I wonder if this consistent pattern of replacing Asian characters with White actors (even with more and more Asian actors getting more screen time [at least on TV] and all these articles highlighting whitewashing) is a subtle and unconscious battle of cultural and racial dominance? If it stems from a fear-based place of “if you put more Asians as leads in mainstream, worldwide entertainment, then it removes some of the cultural dominance of the status quo”.

I’m really not trying to bash White people, but you really can’t argue that White people overall have more privileges than any other race. And White men are the heads and execs at basically every major company in Europe and North America. And in entertainment, which has major worldwide influence, White people and predominately men are the execs, directors, writers, producers, and agents. Ironically, they welcome foreign money with open arms from Chinese to Middle Eastern investors.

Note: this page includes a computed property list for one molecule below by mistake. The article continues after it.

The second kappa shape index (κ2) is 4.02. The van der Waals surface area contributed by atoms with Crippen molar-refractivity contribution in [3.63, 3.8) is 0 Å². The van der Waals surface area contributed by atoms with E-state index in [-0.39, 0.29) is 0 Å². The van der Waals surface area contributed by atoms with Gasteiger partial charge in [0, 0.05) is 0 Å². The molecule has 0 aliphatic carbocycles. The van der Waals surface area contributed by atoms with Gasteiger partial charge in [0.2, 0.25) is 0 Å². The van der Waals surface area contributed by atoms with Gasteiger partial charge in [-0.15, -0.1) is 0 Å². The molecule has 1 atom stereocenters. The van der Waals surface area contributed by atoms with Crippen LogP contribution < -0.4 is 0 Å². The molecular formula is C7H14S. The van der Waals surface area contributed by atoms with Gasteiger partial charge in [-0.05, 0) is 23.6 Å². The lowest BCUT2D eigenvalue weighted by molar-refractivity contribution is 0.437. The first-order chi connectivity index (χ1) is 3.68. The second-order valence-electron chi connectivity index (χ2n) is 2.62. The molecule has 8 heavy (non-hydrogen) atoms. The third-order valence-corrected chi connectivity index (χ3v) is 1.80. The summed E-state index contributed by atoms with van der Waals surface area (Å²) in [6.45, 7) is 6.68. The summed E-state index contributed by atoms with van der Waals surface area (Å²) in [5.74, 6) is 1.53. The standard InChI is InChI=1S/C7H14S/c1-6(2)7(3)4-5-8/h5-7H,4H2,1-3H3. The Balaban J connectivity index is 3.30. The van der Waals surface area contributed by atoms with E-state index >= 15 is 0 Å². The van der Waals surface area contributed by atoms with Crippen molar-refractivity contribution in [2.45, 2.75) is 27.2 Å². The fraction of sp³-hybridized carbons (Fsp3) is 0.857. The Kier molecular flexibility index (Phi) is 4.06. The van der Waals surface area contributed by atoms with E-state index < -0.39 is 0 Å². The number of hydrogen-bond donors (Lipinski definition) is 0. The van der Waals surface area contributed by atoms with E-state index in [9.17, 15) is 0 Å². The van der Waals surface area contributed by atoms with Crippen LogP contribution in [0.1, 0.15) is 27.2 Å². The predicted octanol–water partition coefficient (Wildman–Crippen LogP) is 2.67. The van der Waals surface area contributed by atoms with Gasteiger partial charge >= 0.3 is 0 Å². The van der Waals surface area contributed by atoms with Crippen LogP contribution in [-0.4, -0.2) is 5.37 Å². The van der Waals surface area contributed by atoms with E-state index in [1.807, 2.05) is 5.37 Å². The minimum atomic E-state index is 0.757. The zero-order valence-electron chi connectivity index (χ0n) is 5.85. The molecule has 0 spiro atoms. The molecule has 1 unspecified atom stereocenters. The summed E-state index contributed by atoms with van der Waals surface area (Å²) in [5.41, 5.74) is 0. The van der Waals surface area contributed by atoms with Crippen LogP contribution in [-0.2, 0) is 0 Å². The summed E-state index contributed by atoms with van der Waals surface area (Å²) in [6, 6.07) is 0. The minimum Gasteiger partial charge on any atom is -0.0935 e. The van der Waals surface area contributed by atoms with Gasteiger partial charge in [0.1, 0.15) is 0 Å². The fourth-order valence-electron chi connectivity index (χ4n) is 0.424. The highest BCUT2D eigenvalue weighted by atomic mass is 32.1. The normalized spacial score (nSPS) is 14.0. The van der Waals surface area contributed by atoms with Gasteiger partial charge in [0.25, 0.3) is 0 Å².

Asians, population-wise, are more than 50% of the world; China and India have enormous populations with a lot of spending power. Asian countries have created very popular forms of entertainment with anime, manga, and video games. They frequently feature characters of Asian descent. Japan has always been a powerhouse country, but their status as an Axis power in World War II has set them up historically as a bad guy. Then their strength in electronics and cars in the 90’s set them up as the “competition” (i.e. not American and not us). And Chinese is ALWAYS the bad guy in the news. “We can’t have factories in China. The Chinese are gonna take over.” There’s a history of US vs THEM. Besides the military, the only industry of world dominance that White America has complete control over is the entertainment industry. American movies make so much internationally. Ironically, the US entertainment industry depends on the income from the foreign markets, but cater very little to their populations by representing them on screen. They know that the foreign populations will come see their movies no matter what, because they aren’t doing huge budget CGI movies where they are. Continue reading

2 Broke Girls, S5E18 “And the Loophole”: A TV Review


So apart from Max heckling customers, which the show hasn’t used to grace a cold open in quite some time, and every character besides Han poking fun at the diner’s general hygiene, the typical setting of 2 Broke Girls has rarely been a source of specific humour in the way, say, Sacred Heart hospital was on Scrubs, et cetera. We generally know it’s a dump, but the joke doesn’t extend far beyond that.